Another feature which makes Texas a part of the South culturally is that it is part of the Bible Belt, so-called, and most of the population is Protestant. This is a big factor which distinguishes the South from the other regions, and also the kinds of Protestantism which historically dominated in the South differ from the Northern varieties of Protestantism in style if not in substance.

But isn’t Texas heavily Hispanic, and wasn’t it always populated by lots of Mexicans? The answer is yes, thanks to uncontrolled immigration, legal and illegal, Texas is now much more Hispanic than it was in the colonial days, or even into the latter part of the last century. There were once, believe it or not, areas of Texas where few Hispanics lived. But when the original colonies of White Americans began in Texas, there were few Mexicans; the Spanish had been unable to subdue the fractious Comanches and the Anglo colonists, known for having dealt with Indian aggressions successfully were brought in to help get this under control.

Texas in recent years has been much more open to Hispanic influence on the local culture, thanks in part to political correctness and the desire to be ‘inclusive’ and fair to their Hispanic neighbors. But that does not nullify the fact that Texas was part of English America — though whether it remains so, and will remain so, is up in the air.

Do present-day demographics, though, make Texas ‘Hispanic’ more than Anglo? Maybe in those areas where Mexicans are the majority, and the White population has either moved away or adapted themselves to Mexican ways.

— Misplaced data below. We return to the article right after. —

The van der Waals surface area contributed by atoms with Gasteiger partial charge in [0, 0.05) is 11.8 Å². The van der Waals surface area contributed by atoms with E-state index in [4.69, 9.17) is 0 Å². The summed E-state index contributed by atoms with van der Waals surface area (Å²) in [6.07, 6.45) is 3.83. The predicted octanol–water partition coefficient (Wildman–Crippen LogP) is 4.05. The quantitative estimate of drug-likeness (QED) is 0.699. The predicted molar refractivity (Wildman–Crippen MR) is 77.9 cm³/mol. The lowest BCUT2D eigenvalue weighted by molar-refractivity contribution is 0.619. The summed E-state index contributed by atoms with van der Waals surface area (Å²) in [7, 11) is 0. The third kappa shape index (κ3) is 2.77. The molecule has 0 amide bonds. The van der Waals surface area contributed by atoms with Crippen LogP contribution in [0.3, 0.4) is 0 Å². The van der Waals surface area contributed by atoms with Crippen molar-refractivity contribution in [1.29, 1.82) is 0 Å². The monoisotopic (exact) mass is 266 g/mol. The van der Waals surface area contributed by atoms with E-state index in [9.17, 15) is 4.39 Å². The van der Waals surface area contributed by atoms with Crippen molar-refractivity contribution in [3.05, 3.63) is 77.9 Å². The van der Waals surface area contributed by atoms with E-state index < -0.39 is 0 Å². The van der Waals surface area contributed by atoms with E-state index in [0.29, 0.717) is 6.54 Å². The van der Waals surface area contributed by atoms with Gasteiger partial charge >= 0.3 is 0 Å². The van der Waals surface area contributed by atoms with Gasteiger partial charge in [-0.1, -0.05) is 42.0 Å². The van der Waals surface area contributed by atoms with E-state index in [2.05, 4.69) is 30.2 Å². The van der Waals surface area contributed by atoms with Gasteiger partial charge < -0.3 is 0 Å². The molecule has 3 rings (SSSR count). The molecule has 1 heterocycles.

But if we say Texas is no longer ‘part of the South’ or part of Anglo-America because of demographics, could the same argument be used to say Louisiana is not part of the South? After all, it has a very large black/Creole population, and also many Cajuns in South Louisiana, people with a distinct culture who until fairly recently were French speakers — as well as being mostly Catholic, unlike the rest of the South. However I don’t think that is even a persuasive argument; the Cajuns have maintained their culture to a great degree (though they have been ‘enriched’ with illegal immigrants in Cajun country, to some extent) but they are also very Southern, and have not rejected the larger American society, or adopted the ‘victimhood’ mentality so popular amongst most ethnic minorities everywhere. My experience is that they see themselves as American (and Southron) as well as Cajun. Louisiana, though demographically different, is part of the South. And even Louisiana has a large Anglo population in the Northern part of the State.

The people make the place, however, and if the demographics of all the Southern states keep changing, with fewer White old-stock people represented, then these states will lose their original identity in proportion to the demographic changes. Nonetheless the past can’t be changed; these states were part of English America, and the original Anglo-Celtic culture of the South is still there as long as there are enough of the people who created that culture.